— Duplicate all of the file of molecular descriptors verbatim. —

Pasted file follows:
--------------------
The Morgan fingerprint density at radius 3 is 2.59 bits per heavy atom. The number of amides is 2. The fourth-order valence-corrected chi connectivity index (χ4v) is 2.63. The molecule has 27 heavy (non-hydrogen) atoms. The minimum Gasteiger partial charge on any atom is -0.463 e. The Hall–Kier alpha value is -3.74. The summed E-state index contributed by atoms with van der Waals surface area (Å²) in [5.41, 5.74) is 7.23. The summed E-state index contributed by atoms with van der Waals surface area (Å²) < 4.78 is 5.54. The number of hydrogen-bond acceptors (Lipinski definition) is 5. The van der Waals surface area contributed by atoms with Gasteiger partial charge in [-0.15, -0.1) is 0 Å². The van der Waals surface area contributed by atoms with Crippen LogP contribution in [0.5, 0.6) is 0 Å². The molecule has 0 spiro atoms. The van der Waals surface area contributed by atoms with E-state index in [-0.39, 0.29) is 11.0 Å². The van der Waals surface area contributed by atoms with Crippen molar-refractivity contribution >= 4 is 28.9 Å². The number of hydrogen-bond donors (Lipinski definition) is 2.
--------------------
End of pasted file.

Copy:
The Morgan fingerprint density at radius 3 is 2.59 bits per heavy atom. The number of amides is 2. The fourth-order valence-corrected chi connectivity index (χ4v) is 2.63. The molecule has 27 heavy (non-hydrogen) atoms. The minimum Gasteiger partial charge on any atom is -0.463 e. The Hall–Kier alpha value is -3.74. The summed E-state index contributed by atoms with van der Waals surface area (Å²) in [5.41, 5.74) is 7.23. The summed E-state index contributed by atoms with van der Waals surface area (Å²) < 4.78 is 5.54. The number of hydrogen-bond acceptors (Lipinski definition) is 5. The van der Waals surface area contributed by atoms with Gasteiger partial charge in [-0.15, -0.1) is 0 Å². The van der Waals surface area contributed by atoms with Crippen LogP contribution in [0.5, 0.6) is 0 Å². The molecule has 0 spiro atoms. The van der Waals surface area contributed by atoms with E-state index in [-0.39, 0.29) is 11.0 Å². The van der Waals surface area contributed by atoms with Crippen molar-refractivity contribution >= 4 is 28.9 Å². The number of hydrogen-bond donors (Lipinski definition) is 2.